Tags: Thurston Clarke | JFK | LBJ | compartment

Thurston Clarke Makes the Case for JFK's Greatness

By    |   Tuesday, 26 November 2013 12:13 PM

Historian Thurston Clarke appeared recently at the legendary Washington, D.C., bookstore Politics & Prose to present his book "The Last Hundred Days: The Transformation of a Man and the Emergence of a Great President."

This article will discuss Clarke's thesis, a critique of this thesis and his remarkable theory that JFK intended to drop LBJ on the ticket in 1964.

Clarke explained that he based his project on an appreciation for JFK's elusiveness, passion for secrecy and penchant for compartmentalizing friends and aspects of his life.

He quoted JFK speechwriter Ted Sorenson as saying that no one saw the whole picture of JFK.

Therefore, Clarke said, he decided that if JFK's life was compartmentalized, he would have to examine all of the compartments. As he developed his argument, Clarke documented a politician whose philosophy and leadership style were constantly evolving and who was virtually obsessed with how his administration would be judged by history.

Clarke found that JFK had adopted a much bolder liberal course, including a program of cooperation with the Soviet Union in quest of arms control and a joint mission to space, and a commitment to move aggressively to enact civil rights legislation.

I would offer a more cynical and contrarian view that is informed by later experience with a series of presidents who managed to achieve the office with a minimum of preparation and who would lead the nation in a series of "great leaps forward" in a fruitless, even destructive, quest for personal glory. President Obama and his Orwellian-named Affordable Care Act is merely the latest example of this.

Near the end of his remarks, Clarke presented in tick-tock fashion evidence that in the days before his assassination, JFK was laying the groundwork to dump LBJ from the ticket.

The most persuasive pieces of evidence were notes from JFK's secretary, Evelyn Lincoln, who Clarke suggested was not the ditzy lady who is often portrayed, but someone who had graduated from George Washington University at a time when it was unusual for women to earn a college degree, and who had attended law school for two years, which was more than JFK had done; the fact that LBJ was not invited to the first planning session for the 1964 campaign; and a statement by Jackie Kennedy to historian Arthur Schlesinger that JFK was "terrified" at the prospect that LBJ might one day become president.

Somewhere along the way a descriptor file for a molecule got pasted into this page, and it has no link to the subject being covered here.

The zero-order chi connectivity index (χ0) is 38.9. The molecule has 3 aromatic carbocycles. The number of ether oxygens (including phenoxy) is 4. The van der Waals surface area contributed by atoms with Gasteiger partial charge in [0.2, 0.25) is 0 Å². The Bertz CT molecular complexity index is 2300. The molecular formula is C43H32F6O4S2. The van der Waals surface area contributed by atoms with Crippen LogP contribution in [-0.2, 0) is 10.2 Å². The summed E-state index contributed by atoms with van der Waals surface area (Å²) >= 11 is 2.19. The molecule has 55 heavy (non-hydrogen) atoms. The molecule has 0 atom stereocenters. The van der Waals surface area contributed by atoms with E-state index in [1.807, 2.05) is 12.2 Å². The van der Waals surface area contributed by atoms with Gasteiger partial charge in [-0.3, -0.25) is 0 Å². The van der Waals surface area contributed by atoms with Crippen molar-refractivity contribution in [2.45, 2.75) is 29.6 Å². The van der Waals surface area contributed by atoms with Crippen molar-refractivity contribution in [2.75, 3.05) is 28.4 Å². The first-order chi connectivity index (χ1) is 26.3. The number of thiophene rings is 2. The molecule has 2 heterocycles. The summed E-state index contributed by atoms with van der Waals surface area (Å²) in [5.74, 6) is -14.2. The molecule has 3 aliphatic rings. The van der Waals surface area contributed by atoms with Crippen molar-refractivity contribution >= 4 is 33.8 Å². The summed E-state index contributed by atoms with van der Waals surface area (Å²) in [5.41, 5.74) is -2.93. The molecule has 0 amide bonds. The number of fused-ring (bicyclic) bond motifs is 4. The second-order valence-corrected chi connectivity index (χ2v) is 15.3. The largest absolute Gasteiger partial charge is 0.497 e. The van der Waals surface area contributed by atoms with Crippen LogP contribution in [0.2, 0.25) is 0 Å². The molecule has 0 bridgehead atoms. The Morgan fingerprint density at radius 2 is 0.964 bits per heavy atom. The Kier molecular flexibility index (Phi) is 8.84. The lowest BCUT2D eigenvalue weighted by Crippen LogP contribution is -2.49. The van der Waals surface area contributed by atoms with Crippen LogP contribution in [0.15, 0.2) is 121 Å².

Clarke refrained from taking the next logical step and opining that perhaps LBJ decided to launch a preemptive strike. In waxing eloquent about the standing Kennedy has achieved as one of the greatest presidents, Clarke neglected to mention that JFK was going to Dallas because his administration was floundering. Chillingly, Clarke referred to JFK having asked whether Lincoln would have been considered such a great president if he hadn't been assassinated.

This is not to give undue credence to any theory as to who killed JFK, but over the years the public has struggled with the Warren Commission report. I discarded it from the outset, because its stated purpose was to allay the suspicions of the public.

In a poll taken many years ago, there was a conspicuous division between those who believed there was a conspiracy and those who thought one man had acted alone. Interestingly, 2 percent of respondents thought LBJ had done it, and 2 percent didn't realize JFK had been president.

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Historian Thurston Clarke appeared recently at the legendary Washington, D.C., bookstore Politics Prose to present his book The Last Hundred Days: The Transformation of a Man and the Emergence of a Great President.
Thurston Clarke,JFK,LBJ,compartment
Tuesday, 26 November 2013 12:13 PM
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